Slow and meaningful

I am always amazed at how fast people dance a lot of songs. I believe this normally stems from lack of dynamics in the dance as well as from the phobia of doing too little. I’d like to talk a bit about what is – for me, a mere humble beginner – the most important technical aspects of a dancer: dynamics and plasticity.

First of all, I felt like writing this post after watching this youtube clip from Virginia Pandolfi and Fabian Peralta. Feel free to watch it before, while you read(!) or after.

Now, what is more obvious to me in this clip is that they’re both taking their time. Fabian is keeping a constant communication – invisible to the more naïve eye – and giving her time to feel the music. Yes, this whole dancing thing is about the music. Now, their dancing is artful to me because while there are slower moments, they’re not really pauses. They’re just full of dynamics, just like in music you can have staccato, portato, marcato, legato, etc. The notes can be the same, but it’s all about how you connect them, how you travel from one to the other, in this case, how you finish a turn or how you resolve – or not – a cross.

In my mind, plasticity is one’s ability to change the quality of the dance in a continuous way. In physics, there are phenomena that are discrete, such as energy layers in atoms: there’s only discrete and determined energy values that electrons can occupy and change between. On the other hand, you can also have much more non-discrete events – or that have the quality of – such as a spring: you can push it more or less depending on how much force you’re aiming for. Plasticity is, then, the quality of being able to work under a wide gamut of dynamic possibilities but – even more importantly – to change between these regimes in a gradual manual.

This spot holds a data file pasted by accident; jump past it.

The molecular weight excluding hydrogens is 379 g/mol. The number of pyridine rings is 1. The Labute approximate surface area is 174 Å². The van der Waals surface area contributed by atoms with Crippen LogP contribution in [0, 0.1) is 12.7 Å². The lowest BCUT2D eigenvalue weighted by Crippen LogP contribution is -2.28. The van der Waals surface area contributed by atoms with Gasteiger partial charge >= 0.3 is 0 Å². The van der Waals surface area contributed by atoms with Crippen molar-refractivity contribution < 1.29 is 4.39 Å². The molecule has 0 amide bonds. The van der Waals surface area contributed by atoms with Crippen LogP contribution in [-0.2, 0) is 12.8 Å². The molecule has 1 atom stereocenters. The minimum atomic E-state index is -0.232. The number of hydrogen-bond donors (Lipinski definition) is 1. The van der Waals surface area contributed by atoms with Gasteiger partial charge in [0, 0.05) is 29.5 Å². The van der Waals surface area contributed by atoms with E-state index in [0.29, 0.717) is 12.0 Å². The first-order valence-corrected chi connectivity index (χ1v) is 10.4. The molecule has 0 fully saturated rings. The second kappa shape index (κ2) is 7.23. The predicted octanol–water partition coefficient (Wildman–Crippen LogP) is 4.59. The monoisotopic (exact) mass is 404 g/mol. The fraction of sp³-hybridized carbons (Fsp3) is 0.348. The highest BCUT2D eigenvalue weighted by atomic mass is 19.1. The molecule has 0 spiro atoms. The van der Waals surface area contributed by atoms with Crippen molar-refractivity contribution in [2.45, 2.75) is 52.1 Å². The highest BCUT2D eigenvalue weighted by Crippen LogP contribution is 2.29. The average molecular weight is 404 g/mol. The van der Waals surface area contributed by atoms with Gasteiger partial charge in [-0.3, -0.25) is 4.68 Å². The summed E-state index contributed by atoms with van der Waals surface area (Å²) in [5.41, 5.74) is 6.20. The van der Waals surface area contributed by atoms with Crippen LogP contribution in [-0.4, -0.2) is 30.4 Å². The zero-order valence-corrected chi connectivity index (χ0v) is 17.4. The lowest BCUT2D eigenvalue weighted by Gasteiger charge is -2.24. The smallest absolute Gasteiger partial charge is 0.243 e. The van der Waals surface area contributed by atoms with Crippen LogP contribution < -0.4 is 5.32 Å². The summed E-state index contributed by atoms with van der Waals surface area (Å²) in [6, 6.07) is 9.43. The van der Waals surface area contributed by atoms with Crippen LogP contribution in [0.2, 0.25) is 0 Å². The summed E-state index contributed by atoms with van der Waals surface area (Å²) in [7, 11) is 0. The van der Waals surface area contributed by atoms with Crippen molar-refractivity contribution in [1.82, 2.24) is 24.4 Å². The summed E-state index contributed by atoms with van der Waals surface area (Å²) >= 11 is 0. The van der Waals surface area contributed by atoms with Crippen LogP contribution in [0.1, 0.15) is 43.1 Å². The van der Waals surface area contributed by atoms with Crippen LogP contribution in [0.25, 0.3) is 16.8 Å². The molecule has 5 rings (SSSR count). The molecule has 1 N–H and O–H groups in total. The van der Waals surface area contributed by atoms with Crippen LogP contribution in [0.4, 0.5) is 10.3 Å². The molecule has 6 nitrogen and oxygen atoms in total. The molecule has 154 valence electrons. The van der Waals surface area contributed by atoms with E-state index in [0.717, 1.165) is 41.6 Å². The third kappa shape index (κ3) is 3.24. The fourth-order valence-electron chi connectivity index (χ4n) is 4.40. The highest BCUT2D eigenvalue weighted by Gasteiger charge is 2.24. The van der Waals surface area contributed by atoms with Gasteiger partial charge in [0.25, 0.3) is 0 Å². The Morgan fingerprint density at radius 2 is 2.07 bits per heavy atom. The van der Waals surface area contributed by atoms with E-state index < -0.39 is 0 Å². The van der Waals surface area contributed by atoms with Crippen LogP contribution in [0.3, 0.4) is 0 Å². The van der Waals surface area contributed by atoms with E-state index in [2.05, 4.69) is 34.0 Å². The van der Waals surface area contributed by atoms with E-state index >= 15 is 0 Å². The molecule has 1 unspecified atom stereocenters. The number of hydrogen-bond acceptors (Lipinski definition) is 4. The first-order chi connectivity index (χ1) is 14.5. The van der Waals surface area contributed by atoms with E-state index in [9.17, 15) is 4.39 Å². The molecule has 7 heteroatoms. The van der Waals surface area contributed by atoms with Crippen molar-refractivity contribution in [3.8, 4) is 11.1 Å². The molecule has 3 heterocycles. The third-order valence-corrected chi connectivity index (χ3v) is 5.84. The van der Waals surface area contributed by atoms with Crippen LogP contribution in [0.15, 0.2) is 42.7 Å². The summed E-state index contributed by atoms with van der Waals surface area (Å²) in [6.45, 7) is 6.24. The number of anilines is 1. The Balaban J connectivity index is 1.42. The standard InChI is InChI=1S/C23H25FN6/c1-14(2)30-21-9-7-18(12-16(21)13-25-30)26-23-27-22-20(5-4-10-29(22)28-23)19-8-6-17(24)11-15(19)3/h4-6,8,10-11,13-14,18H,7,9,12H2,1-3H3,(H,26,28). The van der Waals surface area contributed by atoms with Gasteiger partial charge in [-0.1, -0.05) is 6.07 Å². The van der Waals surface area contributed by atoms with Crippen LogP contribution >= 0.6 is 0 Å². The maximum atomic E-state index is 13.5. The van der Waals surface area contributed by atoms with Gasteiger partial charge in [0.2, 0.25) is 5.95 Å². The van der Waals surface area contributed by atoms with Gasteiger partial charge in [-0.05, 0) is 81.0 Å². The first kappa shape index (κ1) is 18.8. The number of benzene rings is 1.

The more cunning/experienced of you will point out that this stems for the ability of being relaxed, connected to the floor, sensitive to the leader/follower, etc. Yes, all this is true. However, I feel that a lot of dancers are cultivating technical skills without an encompassing goal that puts them together and builds a newer quality. For me, these two are ultimate technical quality/skills to achieve for.

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2 comments

  1. This reminds me of dancing with Christopher (Nassopoulos, from SF). Just about every time I dance with him, another leader will come up to me afterwards and ask if I actually enjoyed dancing with him, i.e. dancing that slowly. And every time, I give an enthusiastic yes–because Christopher dances every single moment of the music. There is a lot of energy in his dance. And he does let that energy release into quick movements from time to time, which is exciting.

    Thanks for the thoughts and the video–it brought up these memories and reminded me that this is a quality I really look for in leaders!

  2. Thank you for your kind words about Christopher, I'm sure he appreciates it. I look forward to meeting him.

    I guess I have never asked if others ask people I dance with if they enjoyed dancing with me slowly. Now I'm curious… 🙂

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